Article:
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How a Lack of Sleep May Affect Your Weight — and Health

If you’ve been having trouble getting enough sleep, you’re not alone. About 50 to 70 million Americans, of all ages, have issues when it comes to sleep. And it’s not only from staying up late. Whether it’s due to an increase in absorbing technology or a shift from the typical 9-to-5 workday, not getting enough zzz’s will not only leave you feeling tired, it may have an impact on your weight. 

Sleep can affect hormone levels that are linked to your metabolism and appetite, which may cause a person to overeat. One study found that, if a person regularly slept fewer than six hours a night, he or she was more likely to be overweight. Conversely, people who slept eight or more hours a night had the lowest body fat in the study group. A lack of sleep may also affect hormones ghrelin and leptin, and thus increase hunger, particularly for foods high in carbohydrates and calories. In addition, not getting enough sleep leaves people with little to no energy, which decreases physical activity. 

Poor sleep can also impact your overall health in a big way. Not getting enough sleep has been shown to have a link to increased rates of Type 2 diabetes, as well as hypertension (or high blood pressure) and obesity. And obesity can raise the risk of heart disease, heart attack and stroke.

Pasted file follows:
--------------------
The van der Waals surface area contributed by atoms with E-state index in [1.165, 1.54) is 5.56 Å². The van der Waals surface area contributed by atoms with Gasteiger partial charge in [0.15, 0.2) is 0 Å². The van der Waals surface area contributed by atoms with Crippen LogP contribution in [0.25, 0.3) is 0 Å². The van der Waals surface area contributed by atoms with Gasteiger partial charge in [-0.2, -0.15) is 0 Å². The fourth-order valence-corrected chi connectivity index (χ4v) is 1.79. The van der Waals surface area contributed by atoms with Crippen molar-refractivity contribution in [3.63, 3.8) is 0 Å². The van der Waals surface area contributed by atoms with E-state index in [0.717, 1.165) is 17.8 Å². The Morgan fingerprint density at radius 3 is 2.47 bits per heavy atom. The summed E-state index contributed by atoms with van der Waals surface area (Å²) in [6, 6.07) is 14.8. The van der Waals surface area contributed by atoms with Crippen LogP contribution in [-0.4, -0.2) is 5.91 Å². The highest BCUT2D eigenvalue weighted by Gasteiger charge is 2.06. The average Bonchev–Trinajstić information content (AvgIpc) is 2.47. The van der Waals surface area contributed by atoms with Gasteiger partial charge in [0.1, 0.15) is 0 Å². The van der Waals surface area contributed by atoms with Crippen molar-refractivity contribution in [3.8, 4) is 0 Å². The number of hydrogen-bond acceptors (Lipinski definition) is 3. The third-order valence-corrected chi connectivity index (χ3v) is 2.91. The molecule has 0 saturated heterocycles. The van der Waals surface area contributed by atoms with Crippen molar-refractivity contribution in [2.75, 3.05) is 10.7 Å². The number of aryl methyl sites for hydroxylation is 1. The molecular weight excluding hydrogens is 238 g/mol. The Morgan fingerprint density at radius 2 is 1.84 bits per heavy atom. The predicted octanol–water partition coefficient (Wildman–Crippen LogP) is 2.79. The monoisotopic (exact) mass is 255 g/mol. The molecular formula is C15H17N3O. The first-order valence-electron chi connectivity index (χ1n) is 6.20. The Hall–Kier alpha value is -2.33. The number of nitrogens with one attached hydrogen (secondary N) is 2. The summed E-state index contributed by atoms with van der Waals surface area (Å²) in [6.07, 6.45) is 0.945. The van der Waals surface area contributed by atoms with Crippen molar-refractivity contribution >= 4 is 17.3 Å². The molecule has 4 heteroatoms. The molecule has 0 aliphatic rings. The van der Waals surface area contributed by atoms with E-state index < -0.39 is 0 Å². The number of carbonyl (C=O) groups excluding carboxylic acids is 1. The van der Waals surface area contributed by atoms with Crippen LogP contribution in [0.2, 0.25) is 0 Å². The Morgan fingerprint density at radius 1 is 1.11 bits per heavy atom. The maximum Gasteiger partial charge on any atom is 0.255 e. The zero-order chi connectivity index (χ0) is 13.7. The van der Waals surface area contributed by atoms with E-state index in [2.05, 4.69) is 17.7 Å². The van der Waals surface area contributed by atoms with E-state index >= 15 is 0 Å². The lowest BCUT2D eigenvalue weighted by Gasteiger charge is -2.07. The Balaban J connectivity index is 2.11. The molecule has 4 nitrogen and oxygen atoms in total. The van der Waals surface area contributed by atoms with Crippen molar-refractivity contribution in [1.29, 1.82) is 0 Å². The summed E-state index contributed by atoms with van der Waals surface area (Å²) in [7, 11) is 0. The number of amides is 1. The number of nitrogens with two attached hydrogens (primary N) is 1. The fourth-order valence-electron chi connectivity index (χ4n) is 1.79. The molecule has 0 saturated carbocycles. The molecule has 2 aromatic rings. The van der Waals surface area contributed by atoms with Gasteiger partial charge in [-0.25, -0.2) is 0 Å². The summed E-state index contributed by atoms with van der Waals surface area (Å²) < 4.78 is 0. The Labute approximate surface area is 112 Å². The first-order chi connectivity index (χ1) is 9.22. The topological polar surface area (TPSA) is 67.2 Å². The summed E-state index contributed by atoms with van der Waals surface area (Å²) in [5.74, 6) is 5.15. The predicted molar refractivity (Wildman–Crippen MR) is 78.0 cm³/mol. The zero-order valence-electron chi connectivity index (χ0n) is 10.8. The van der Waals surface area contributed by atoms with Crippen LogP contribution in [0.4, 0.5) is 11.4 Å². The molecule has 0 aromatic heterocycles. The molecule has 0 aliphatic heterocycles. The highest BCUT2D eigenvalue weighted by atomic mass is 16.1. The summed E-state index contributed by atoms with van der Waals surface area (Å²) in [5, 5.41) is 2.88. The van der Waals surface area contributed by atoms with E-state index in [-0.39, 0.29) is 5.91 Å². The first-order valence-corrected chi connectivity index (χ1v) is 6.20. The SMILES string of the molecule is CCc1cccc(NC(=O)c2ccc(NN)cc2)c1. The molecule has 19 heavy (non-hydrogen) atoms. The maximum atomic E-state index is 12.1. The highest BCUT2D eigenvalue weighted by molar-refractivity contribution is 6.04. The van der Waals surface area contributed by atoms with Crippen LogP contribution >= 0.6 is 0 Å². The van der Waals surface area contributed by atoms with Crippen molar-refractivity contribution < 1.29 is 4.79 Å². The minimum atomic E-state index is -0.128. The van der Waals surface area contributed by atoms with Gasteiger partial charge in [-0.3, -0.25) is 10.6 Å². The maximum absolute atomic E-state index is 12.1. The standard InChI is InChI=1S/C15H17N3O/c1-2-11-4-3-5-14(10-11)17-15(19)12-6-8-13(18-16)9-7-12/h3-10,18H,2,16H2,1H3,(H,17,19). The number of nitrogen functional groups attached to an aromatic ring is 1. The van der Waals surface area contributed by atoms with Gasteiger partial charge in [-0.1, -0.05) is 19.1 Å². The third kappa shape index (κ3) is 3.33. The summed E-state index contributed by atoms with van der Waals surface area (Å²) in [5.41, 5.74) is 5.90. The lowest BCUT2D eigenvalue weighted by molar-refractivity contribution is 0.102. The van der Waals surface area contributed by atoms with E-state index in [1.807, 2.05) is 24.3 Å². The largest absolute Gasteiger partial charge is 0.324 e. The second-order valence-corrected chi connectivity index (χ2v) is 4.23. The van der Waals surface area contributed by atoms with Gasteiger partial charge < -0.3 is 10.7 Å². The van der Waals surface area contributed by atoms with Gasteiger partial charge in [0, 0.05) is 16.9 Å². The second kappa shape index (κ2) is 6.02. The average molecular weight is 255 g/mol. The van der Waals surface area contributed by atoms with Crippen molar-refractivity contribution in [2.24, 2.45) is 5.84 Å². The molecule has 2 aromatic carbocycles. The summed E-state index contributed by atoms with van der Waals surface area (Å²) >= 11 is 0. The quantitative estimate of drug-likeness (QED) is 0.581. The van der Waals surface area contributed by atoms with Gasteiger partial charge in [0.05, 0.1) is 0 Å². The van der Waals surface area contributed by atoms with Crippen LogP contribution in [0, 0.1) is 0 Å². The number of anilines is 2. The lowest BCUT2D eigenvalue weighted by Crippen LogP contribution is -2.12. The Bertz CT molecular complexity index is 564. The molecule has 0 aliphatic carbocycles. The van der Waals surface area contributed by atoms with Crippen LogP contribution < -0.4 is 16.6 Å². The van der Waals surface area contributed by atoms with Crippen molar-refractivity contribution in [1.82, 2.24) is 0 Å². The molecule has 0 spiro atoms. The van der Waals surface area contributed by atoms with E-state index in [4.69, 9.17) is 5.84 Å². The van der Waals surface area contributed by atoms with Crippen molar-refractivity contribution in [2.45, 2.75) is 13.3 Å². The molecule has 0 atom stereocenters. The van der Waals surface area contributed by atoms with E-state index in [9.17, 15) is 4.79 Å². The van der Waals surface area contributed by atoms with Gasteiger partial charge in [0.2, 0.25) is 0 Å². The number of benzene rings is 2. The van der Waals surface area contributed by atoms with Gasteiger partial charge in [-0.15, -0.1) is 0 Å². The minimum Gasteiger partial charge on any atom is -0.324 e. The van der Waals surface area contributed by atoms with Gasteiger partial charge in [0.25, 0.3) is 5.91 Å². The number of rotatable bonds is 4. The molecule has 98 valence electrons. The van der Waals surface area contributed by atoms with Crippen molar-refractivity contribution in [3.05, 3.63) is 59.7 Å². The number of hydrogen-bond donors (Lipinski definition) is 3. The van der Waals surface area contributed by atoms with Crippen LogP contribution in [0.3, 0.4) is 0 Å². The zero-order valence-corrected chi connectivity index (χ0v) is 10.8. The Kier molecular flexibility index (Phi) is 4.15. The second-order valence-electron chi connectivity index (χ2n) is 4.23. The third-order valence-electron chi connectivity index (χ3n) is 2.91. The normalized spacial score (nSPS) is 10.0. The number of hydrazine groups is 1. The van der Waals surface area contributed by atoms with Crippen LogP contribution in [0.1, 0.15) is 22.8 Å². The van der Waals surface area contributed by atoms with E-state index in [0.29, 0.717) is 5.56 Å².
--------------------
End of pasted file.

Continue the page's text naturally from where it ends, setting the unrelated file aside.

In another study, women who slept five hours or less at night over the course of 16 years had a 15% increased risk of becoming obese, versus those who slept seven hours a night.

So, what can you do to get better shut-eye? Here are a few tips that may help you sleep smarter and perhaps stay at a healthy weight: 

  • Hours matter. Simply put, there’s no way you can cut corners on the hours of sleep you need. Adults need seven or more hours of sleep each night. Children need a minimum of eight hours every night, which varies by age.  
  • Practice good sleep hygieneStick to a regular schedule, make sure your bedroom is dark and quiet and make sure your thermostat is at a comfortable temperature.
  • Go easy on caffeine and alcohol — and do it well before bedtime. Foods and beverages with caffeine shouldn’t be taken right before bedtime. Alcohol can also disrupt your sleep. 
  • Turn off your screens. The blue light from devices such as TVs and cell phones can interfere with the hormone melatonin, which can make it more difficult to fall asleep.

If you still have concerns about not getting enough sleep, talk to your doctor. He or she might recommend a sleep study, which can determine whether you have sleep apnea or another condition that’s affecting your rest.